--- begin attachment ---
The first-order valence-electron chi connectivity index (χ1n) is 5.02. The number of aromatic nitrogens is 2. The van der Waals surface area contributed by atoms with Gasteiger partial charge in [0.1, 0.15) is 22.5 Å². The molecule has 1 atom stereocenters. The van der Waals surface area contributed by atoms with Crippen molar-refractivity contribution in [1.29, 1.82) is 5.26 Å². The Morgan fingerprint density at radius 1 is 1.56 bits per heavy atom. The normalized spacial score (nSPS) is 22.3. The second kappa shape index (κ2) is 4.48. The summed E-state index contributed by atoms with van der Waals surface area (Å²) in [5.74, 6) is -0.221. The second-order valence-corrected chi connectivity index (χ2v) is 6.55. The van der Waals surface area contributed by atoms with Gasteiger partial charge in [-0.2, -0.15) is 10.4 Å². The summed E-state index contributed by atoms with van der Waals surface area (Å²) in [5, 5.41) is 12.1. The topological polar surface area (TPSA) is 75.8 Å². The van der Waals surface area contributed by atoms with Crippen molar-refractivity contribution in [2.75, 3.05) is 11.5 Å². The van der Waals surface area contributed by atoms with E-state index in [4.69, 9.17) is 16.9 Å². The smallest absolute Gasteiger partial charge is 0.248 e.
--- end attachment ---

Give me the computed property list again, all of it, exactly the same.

The first-order valence-electron chi connectivity index (χ1n) is 5.02. The number of aromatic nitrogens is 2. The van der Waals surface area contributed by atoms with Gasteiger partial charge in [0.1, 0.15) is 22.5 Å². The molecule has 1 atom stereocenters. The van der Waals surface area contributed by atoms with Crippen molar-refractivity contribution in [1.29, 1.82) is 5.26 Å². The Morgan fingerprint density at radius 1 is 1.56 bits per heavy atom. The normalized spacial score (nSPS) is 22.3. The second kappa shape index (κ2) is 4.48. The summed E-state index contributed by atoms with van der Waals surface area (Å²) in [5.74, 6) is -0.221. The second-order valence-corrected chi connectivity index (χ2v) is 6.55. The van der Waals surface area contributed by atoms with Gasteiger partial charge in [-0.2, -0.15) is 10.4 Å². The summed E-state index contributed by atoms with van der Waals surface area (Å²) in [5, 5.41) is 12.1. The topological polar surface area (TPSA) is 75.8 Å². The van der Waals surface area contributed by atoms with Crippen molar-refractivity contribution in [2.75, 3.05) is 11.5 Å². The van der Waals surface area contributed by atoms with E-state index in [4.69, 9.17) is 16.9 Å². The smallest absolute Gasteiger partial charge is 0.248 e.